In this case, I would express mild concern over the sizing of the table buffer, but, unless I observed Signs which may indicate buffering issues I would not point to the table buffer as the root cause of the performance problem.

Example 3 - Memory Leak...

ST02:

The hit ratio is quite bad and there is an alarmingly low amount of free space in the table buffer. (Additionally, the number of DB Accesses is quite large.)

AL12 > Monitor > Buffers > Table Buffer > Overview:

(Note that this is an older version of AL12, but the same analysis is used)

We see the amount of space with valid objects ( Valid space in this case ) is very low compared to Used space. In addition, there are barely any Valid Objects contained in the table buffer.

In this case I would strongly suspect a memory leak in the table buffer.

 

Specific tables <WIP>

Even if you have isolated the performance issue to a single business process, transaction, or table, I recommend checking the Overall health of the table buffer first. As any tuning or changes made to single tables will be for naught it the root cause is actually an overall unhealthy table buffer. Once you've confirmed the table buffer is healthy overall, then continue with exmaining the specific table(s).

 

 

To be used in this section:

  • 2404710 - Table buffer: Memory leak in shared memory

 

KPI Correlations in ST02, ST10, and AL12 <WIP>

ST02 -> Detail Analysis Menu -> Generic Key/Single Record  →   "AL12 -> monitor -> buffers -> table buffer- > overview "

  1. Size Allocated  →  Buffer Size / 1024
  2. Size Available  →  Data Space / 1024
  3. Size Used  →  Space with Valid Objects / 1024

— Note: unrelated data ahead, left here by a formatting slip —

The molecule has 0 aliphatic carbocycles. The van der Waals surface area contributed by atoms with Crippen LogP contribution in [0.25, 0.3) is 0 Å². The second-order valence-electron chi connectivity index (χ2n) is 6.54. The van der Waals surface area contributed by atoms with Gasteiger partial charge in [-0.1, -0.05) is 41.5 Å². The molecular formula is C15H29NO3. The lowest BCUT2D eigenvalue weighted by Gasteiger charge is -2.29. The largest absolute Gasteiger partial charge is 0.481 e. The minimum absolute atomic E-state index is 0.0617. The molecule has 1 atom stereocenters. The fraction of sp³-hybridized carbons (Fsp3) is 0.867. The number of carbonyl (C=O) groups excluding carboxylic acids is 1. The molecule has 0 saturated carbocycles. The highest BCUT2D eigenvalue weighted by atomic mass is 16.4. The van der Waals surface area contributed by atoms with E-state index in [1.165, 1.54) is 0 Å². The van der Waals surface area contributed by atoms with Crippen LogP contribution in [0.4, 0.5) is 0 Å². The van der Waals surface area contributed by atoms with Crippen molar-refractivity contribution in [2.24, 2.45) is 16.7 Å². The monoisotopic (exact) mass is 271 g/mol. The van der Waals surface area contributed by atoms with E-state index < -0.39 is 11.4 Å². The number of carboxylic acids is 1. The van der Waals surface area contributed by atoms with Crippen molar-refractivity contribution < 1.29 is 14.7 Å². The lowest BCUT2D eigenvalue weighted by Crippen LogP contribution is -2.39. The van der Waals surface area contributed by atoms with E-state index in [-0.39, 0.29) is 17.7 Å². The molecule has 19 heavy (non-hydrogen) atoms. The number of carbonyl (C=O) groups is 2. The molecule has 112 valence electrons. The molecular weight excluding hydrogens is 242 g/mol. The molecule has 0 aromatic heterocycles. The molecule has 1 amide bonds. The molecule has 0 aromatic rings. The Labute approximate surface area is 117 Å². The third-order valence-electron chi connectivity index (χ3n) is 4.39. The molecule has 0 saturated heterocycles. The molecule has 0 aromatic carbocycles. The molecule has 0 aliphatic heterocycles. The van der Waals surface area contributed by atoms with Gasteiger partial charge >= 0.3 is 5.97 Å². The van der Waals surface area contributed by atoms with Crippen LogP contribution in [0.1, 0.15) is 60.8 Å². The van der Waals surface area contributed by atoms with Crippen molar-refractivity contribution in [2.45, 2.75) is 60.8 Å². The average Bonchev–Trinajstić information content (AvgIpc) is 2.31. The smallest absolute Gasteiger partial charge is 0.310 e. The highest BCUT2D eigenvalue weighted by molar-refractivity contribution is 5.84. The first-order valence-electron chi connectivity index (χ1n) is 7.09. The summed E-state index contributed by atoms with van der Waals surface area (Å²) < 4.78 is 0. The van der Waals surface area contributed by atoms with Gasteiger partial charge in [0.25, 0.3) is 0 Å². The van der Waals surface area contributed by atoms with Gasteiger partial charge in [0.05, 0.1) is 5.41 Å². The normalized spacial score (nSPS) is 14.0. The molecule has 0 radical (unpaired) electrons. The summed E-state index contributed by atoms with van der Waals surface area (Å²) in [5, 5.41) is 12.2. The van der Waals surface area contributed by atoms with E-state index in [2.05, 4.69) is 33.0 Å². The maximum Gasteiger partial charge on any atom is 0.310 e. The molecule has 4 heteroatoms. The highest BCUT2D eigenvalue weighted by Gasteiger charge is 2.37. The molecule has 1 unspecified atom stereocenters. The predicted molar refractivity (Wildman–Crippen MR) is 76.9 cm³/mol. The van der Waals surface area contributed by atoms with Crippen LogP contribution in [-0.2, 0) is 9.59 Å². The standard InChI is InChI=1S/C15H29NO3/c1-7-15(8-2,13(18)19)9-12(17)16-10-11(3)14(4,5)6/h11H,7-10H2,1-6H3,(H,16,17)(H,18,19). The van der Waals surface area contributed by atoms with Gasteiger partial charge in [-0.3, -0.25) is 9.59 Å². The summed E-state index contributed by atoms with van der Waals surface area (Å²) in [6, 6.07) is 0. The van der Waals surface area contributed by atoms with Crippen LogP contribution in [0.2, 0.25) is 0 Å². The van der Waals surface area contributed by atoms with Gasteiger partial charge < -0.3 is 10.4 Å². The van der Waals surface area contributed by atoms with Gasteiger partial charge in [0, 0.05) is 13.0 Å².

4. Size Available - Size Free  →  Used Space / 1024

 

ST12 -> Detail Analysis Menu -> Generic Key/Single Record  →   "AL12 -> monitor -> buffers -> table buffer -> shared memory"

  1. Size Free  →  "Space Usage in KB" of <free>

 

"AL12 -> monitor -> table buffer -> overview"

  1. Efficiency  →  Used Space / "Space with Valid Objects" (gone in 740+)
  2. "Free Directories"  →  "Directory Size" - "Total Objects"

<WIP>

"AL12 -> monitor -> table buffer -> shared memory"

  • A detailed breakdown of the shared memory area of the table buffer.
  • First view provides the number of blocks and their total size broken down by block/area type.
  • If notes 2243084 and 2248618 are applied then Double clicking on any one of those areas provides a histogram-like breakdown of the data blocks in shared memory area.
  • Of particular interest is the <free> block type. Note 2253735 explains this type of block and buffer fragmentation. 16KB block initially reserved, if the table does not fill this, it is shrunk, which may leave gaps. Thus, a large amount of dictionary entries without a sufficient buffer size may exasperate buffer fragmentation.

 

ST10 & AL12

In ST10, sum of "Buffer size" column of all valid tables is close to (slightly higher, but not exactly equal to) the "Space with Valid Objects" metric in AL12 -> "monitor -> buffers -> table buffer -> overview"

The stats given in "AL12 -> monitor -> buffers -> table buffer -> all generic tables/all single-buffered tables" appear to match the stats of ST10, however, AL12 is more granular, listing each area of generic buffering rather than aggregating by table name (i.e. there is no such thing as a "multiple" state in "AL12 -> monitor -> buffers -> table buffer -> all generic tables/all single-buffered tables")

Additional/Misc Notes

  • SAP Note 1099937 - Improved diagnosis options for buffer synchronization.
  • SAP Note 2253735 - Fragmentation in the table buffer (Includes enhancements to the AL12 > "Monitor -> Buffers -> Table Buffer -> Shared Memory" screen).
  • SAP Note 23877 - Performance: Buffering condition tables.
  • SAP Note 1011158 - Table buffering on a SAP instance
  • SAP Note 2404710 - Table buffer: Memory leak in shared memory

 

To do:

  • Reading DDLOG
  • ST10 statistics accounting (especially the unusual ones)
  • Secondary Indexes

 

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1 Comment

  1. The statement 'I 8 6011'  in query table TCP00 means that the query data is from table buffer, right?